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Australia PM Gillard gets boost in popularity after misogyny speech

SYDNEY -- Australian Prime Minister Julia Gillard's popularity has surged following her aggressive speech calling the opposition leader a misogynist and a sexist, a poll showed Monday.

In the latest Fairfax-Nielsen poll, Gillard has a 10-point margin as preferred leader over the man she savaged, Tony Abbott, in comments that went viral and won praise around the world.

Gillard, the nation's first woman leader, is now seen as preferred prime minister by 50 percent of voters, up three points, while Abbott has slipped four points to 40 percent. It is her biggest lead in 20 months.

While Gillard's popularity has jumped, her ruling Labor party continues to lag the opposition in the two-party vote by 48 percent to 52 percent.

The nationwide telephone poll of 1,400 people was conducted a week after the dressing-down of Abbott and showed Gillard picked up numbers among both men and women.

Before the controversy, 48 percent of men rated Abbott the best prime minister to Gillard's 43 percent. That has now reversed with more men favoring Gillard, who also has a 15-percent lead among women.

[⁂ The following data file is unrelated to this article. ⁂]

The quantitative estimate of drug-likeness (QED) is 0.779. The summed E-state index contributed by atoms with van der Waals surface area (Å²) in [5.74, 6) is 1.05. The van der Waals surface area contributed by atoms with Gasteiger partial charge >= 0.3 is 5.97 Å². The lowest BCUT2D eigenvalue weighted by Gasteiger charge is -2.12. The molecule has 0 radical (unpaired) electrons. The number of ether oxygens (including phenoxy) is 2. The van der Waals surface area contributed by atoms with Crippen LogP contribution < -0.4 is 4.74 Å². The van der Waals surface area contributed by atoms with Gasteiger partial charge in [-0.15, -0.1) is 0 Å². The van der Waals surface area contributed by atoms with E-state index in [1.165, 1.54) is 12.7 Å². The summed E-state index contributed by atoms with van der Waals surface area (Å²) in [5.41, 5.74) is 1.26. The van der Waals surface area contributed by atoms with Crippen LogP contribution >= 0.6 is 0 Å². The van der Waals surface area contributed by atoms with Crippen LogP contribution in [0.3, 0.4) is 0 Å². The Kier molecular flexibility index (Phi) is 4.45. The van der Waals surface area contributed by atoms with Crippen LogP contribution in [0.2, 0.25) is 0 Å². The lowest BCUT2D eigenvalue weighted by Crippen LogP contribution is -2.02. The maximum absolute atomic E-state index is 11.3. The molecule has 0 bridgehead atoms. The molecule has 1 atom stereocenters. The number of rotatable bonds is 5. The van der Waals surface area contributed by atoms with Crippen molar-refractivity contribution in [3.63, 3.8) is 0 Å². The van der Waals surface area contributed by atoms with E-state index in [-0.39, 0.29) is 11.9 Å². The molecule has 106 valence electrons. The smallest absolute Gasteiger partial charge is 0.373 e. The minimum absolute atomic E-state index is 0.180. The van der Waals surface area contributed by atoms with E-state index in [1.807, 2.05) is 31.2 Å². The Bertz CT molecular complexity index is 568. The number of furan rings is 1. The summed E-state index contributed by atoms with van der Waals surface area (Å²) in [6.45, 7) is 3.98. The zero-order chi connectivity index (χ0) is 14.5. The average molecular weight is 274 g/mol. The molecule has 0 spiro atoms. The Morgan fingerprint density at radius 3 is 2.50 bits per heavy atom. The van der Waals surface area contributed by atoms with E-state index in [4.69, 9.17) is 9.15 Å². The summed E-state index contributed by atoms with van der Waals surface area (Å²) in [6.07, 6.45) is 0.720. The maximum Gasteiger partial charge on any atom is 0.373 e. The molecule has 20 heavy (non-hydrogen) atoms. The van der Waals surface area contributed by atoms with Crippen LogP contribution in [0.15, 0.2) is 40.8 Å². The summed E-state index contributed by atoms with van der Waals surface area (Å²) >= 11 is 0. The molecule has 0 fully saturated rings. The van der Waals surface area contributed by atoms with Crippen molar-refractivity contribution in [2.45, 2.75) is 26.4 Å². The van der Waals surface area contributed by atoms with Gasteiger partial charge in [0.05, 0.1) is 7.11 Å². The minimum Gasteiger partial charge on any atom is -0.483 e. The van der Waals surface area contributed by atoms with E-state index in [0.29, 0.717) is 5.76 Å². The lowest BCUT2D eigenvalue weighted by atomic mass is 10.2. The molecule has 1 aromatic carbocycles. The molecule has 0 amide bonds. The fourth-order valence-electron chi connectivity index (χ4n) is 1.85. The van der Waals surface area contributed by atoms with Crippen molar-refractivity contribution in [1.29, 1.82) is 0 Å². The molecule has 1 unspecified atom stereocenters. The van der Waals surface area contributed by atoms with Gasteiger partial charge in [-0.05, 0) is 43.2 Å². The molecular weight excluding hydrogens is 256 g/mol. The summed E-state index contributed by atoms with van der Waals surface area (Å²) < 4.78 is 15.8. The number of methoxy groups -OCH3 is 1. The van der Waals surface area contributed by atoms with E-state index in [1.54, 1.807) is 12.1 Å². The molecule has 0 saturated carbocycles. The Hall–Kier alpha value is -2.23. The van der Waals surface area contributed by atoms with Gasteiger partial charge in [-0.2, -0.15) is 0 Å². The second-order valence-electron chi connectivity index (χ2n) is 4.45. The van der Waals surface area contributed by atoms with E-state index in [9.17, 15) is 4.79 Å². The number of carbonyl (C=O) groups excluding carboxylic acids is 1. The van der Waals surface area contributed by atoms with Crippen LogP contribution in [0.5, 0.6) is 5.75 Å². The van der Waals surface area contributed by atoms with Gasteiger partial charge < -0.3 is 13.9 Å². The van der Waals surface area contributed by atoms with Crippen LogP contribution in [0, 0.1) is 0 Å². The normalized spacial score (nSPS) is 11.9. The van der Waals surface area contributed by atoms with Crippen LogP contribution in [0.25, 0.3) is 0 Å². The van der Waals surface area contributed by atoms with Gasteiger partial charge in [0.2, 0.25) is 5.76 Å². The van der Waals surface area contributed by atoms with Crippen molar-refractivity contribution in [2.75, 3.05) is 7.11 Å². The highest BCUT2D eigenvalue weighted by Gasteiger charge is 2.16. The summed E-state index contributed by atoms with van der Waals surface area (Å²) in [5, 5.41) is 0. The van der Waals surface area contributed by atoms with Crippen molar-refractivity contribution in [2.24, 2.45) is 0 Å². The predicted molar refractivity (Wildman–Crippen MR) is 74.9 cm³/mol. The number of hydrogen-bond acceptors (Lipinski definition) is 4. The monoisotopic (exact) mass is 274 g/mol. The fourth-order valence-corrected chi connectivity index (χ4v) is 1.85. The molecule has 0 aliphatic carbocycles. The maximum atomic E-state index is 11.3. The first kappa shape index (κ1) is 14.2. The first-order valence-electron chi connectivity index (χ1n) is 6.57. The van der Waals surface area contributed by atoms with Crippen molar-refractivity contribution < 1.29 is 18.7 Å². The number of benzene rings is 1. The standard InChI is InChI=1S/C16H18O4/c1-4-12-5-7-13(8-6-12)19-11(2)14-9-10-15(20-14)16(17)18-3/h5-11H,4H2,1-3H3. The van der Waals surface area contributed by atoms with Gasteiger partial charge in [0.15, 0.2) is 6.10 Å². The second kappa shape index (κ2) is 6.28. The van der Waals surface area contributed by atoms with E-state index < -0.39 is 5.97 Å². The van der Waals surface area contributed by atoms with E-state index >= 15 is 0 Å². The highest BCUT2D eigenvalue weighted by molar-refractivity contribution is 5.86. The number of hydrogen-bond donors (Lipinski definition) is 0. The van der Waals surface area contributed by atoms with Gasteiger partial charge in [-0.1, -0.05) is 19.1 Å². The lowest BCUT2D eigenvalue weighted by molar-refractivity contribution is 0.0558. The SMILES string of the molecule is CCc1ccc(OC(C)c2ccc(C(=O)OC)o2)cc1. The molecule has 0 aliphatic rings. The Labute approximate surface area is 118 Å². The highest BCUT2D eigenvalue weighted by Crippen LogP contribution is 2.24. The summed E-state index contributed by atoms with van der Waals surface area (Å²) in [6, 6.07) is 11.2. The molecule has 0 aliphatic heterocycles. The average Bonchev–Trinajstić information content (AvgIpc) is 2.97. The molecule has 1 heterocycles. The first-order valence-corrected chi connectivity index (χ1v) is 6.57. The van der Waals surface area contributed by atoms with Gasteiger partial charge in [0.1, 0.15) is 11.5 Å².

Elections are due in Australia next year.

A fired-up Gillard accused Abbott of hypocrisy this month, saying she had been offended by many of his remarks over the years and she would not be “lectured about sexism and misogyny by this man.”

“I've had enough, Australian women have had enough. When I see sexism and misogyny I'm going to call them for what they are,” she said.

Her speech prompted a leading dictionary last week to broaden its definition of the word misogyny as debate raged about whether Abbott really had a pathological hated of women, which is the current basic definition.

Macquarie Dictionary editor Sue Butler said it would now include “entrenched prejudice against women” because usage of the word no longer refers just to a hatred of women.

Neither of the political leaders wanted to comment on the poll Monday, but Finance Minister Penny Wong said it highlighted the fact that people were getting fed up with Abbott.

“I don't comment on polls, but I would say that I think Australians are getting a very clear picture of the difference between the prime minister and Tony Abbott,” she said.

“About the prime minister's clarity about what's important for the country and her view about the future, and Tony Abbott, who really does nothing other than be aggressively negative.”

Shadow treasurer Joe Hockey said: “I'm not sure if polls are always right.”

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